The Kids in the Hall may have been kids too soon. Five funny young Canadians – Dave Foley, Bruce McCulloch, Kevin McDonald, Mark McKinney and Scott Thompson – formed the sketch-comedy troupe in the mid-1980s and enjoyed cult success with their beloved eponymous TV series from 1988-1994. Arguably, however, their humor was ahead of its time.
If some kind of time warp launched the Kids in the Hall 20 years into the future, from the 1980s to the 2000s, their brand of absurdist sketch comedy would practically own the Internet and current "new media." Offices would close business when the Kids' latest viral videos went online. Thompson's gay barfly Buddy Cole would have his own pages on MySpace, Facebook and every other social networking tool in existence. McCulloch's song "These Are the Daves I Know" would be an inescapable ring tone, and a cottage industry would spring up around T-shirts for one-time catchphrases such as, "I'm the guy with the good attitude toward menstruation."
The YouTube generation has been catching up with the Kids, however, who are currently touring with their first stage show since 2002. In a phone interview from Portland, Ore., McKinney marvels at their audience's age range. "We get kids who wouldn't have been more than 3 years old when our show was on the air – who wouldn't have been born when we did our first special. On our last tour, we've had audiences chant along with our sketches, which is a little strange. We still can't believe anyone watched our show."
"Saturday Night Live" creator Lorne Michaels produced the show, even though the Kids in the Hall endorsed a sharply different form of sketch comedy compared with the media spoofs and celebrity impressions of the Not Ready for Prime Time Players. "We were never interested in that kind of comedy as newspaper, when we'd stick our finger into the zeitgeist of the year. If we do any kind of satire at all, it would be social satire," McKinney says.
In the wake of the 1980s AIDS crisis, the Kids in the Hall were one of pop culture's most prominent means of dealing with gay issues through a comedic prism. Openly gay, Thompson used his Buddy Cole monologues to defuse tensions and point out hypocrisies in issues such as "outing" and "the closet." Perhaps the Kids' defining trait was their approach to drag. They weren't guys who put on dresses for a hoot, like Dan Aykroyd playing Julia Child, but portrayed reasonably realistic female characters.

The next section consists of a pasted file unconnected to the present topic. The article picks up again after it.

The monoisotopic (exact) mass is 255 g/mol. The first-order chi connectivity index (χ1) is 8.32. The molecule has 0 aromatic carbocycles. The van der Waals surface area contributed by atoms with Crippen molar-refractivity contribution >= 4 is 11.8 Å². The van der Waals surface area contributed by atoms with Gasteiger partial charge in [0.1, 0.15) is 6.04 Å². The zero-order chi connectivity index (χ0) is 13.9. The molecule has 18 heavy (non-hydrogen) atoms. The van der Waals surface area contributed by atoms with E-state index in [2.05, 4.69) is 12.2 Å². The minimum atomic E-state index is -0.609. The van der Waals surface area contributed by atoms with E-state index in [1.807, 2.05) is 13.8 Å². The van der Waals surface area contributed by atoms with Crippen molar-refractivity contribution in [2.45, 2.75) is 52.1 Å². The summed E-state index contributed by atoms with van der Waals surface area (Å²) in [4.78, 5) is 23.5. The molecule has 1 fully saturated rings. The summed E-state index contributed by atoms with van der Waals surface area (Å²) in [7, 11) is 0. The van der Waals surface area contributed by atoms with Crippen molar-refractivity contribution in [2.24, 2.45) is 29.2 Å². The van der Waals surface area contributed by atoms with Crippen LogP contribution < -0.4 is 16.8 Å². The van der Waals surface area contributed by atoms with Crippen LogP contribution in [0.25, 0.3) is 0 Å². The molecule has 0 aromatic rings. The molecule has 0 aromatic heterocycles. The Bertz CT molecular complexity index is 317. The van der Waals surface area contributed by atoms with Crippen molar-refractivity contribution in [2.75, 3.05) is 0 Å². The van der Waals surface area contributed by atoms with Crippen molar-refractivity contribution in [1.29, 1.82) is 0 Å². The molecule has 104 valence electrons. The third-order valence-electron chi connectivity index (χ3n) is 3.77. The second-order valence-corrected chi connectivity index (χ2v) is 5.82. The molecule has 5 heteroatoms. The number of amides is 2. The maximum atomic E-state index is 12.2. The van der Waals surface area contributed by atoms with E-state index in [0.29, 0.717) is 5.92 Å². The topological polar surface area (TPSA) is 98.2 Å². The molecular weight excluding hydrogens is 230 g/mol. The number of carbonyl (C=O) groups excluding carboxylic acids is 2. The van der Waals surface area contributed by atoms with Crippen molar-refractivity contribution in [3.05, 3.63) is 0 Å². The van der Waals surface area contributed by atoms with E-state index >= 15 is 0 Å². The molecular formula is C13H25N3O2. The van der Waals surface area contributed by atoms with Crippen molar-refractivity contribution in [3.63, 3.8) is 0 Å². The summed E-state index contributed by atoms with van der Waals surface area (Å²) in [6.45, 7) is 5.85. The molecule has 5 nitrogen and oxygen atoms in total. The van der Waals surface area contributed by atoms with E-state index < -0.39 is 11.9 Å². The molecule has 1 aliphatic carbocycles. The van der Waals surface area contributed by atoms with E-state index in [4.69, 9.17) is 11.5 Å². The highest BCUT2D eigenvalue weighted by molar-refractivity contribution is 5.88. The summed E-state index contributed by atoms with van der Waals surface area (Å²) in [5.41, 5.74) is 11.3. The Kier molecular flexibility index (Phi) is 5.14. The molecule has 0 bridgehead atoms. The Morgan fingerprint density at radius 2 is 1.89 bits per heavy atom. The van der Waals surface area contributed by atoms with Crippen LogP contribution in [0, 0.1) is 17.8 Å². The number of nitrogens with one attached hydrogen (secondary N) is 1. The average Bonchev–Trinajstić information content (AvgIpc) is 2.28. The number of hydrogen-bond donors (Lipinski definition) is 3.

In general, the Kids took the quirky obsessions of suburban families and office drudges and carried them to hilarious extremes. Their shows featured a rogue's gallery of weirdos – McKinney's recurring characters included "head-crushing" Mr. Tyzik and the sex-obsessed sideshow freak the Chicken Lady – but also included such laid-back scenes as the guys playing poker and talking about how they envy women. (One says he'd like to have a pair of breasts, "to give milk or whatnot.")
Compared with their peers in "Monty Python," "Saturday Night Live" or "Mr. Show," the Kids' comedy always felt more personal. McKinney suggests, "Maybe we're a little more knowable. Our personalities bleed through. I think over 100 episodes, it must come through. If nothing else, the first and last audience that matters to us is each other, so we'd never hesitate to refer to each other."
After the mixed success of the 1996 film Brain Candy, the troupe went their separate ways, and most found some independent success. Foley possibly became the most popular on his own as the central character on "NewsRadio." Thompson was a regular on "The Larry Sanders Show." McKinney spent two seasons on "Saturday Night Live," but was generally neglected (apart from occasionally playing rich nerds such as Bill Gates and Steve Forbes).
McKinney tapped into another passionate following as a co-creator and leading actor on "Slings and Arrows," a darkly comic Canadian TV series about a Shakespeare festival. "Slings and Arrows'" three hilarious seasons have staggering popularity among the theater community, Canadian or otherwise. "I've been getting a lot of feedback on that wherever I go. It's been really gratifying to have this thing separate from 'Kids in the Hall,'" McKinney acknowledges. "At the time we wrote it, I'd done most of my legitimate theater after I was on 'Saturday Night Live,' so my experience came partly from doing plays in New York, and partly from that creative dysfunction of being in a comedy troupe."
The Kids seem to have reconciled with their creative dysfunction, having reunited to write all-new material for their current tour, As Live As We'll Ever Be. "A year and a half ago, we all had a week off at the same time, which is very rare, so we got together and decided to write like we did in our club days: You'd show up on a Monday, and put up everything you'd finished on that Friday. I think most of the material came from that week. We did our 'greatest hits' on our last tour, and didn't want to repeat ourselves."
Not surprisingly, the writer/performers have some different sensibilities in their 40s than they did in their 20s. McKinney, Foley and McCulloch are all dads, which informs the tour's opening sketch, "Hateful Baby." McKinney says, "The other stuff is still pretty anarchic. We tend to find the same things funny, so in that sense, our humor hasn't matured."
The Kids in the Hall's current tour will feature some familiar wigs and funny accents. "We include the appearance of the cherished and beloved older characters to get the audience excited," says McKinney, who adds that it's a little like a rock band including some of their hit songs in their set list while touring to promote a new album. For the encore, the audience can feel free to hold up cigarette lighters and call out "Chicken Lady loves life!"
Click here for a link to clips of the Kids in the Hall's best sketches.